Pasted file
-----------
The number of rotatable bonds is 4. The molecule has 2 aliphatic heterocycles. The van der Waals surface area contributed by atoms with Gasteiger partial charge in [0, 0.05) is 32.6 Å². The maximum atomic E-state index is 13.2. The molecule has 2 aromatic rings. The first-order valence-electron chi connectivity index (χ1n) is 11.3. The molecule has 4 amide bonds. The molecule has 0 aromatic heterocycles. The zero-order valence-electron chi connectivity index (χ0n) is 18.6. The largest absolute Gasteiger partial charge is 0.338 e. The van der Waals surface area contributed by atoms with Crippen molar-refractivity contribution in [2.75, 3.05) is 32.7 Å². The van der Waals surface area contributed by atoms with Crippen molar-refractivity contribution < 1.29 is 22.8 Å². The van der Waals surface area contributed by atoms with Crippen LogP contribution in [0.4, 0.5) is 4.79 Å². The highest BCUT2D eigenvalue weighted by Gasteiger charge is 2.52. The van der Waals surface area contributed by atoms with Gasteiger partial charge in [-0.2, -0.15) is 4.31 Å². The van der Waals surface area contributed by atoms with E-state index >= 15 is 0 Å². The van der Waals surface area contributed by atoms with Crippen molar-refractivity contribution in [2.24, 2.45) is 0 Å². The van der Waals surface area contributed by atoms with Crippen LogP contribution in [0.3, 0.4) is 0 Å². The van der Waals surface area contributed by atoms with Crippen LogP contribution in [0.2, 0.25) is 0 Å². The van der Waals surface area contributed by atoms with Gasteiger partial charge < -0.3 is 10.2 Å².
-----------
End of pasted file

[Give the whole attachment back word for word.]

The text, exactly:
The number of rotatable bonds is 4. The molecule has 2 aliphatic heterocycles. The van der Waals surface area contributed by atoms with Gasteiger partial charge in [0, 0.05) is 32.6 Å². The maximum atomic E-state index is 13.2. The molecule has 2 aromatic rings. The first-order valence-electron chi connectivity index (χ1n) is 11.3. The molecule has 4 amide bonds. The molecule has 0 aromatic heterocycles. The zero-order valence-electron chi connectivity index (χ0n) is 18.6. The largest absolute Gasteiger partial charge is 0.338 e. The van der Waals surface area contributed by atoms with Crippen molar-refractivity contribution in [2.75, 3.05) is 32.7 Å². The van der Waals surface area contributed by atoms with Crippen molar-refractivity contribution < 1.29 is 22.8 Å². The van der Waals surface area contributed by atoms with Crippen LogP contribution in [0.4, 0.5) is 4.79 Å². The highest BCUT2D eigenvalue weighted by Gasteiger charge is 2.52. The van der Waals surface area contributed by atoms with Gasteiger partial charge in [-0.2, -0.15) is 4.31 Å². The van der Waals surface area contributed by atoms with E-state index >= 15 is 0 Å². The van der Waals surface area contributed by atoms with Crippen molar-refractivity contribution in [2.24, 2.45) is 0 Å². The van der Waals surface area contributed by atoms with Crippen LogP contribution in [0.3, 0.4) is 0 Å². The van der Waals surface area contributed by atoms with Crippen LogP contribution in [0.2, 0.25) is 0 Å². The van der Waals surface area contributed by atoms with Gasteiger partial charge < -0.3 is 10.2 Å².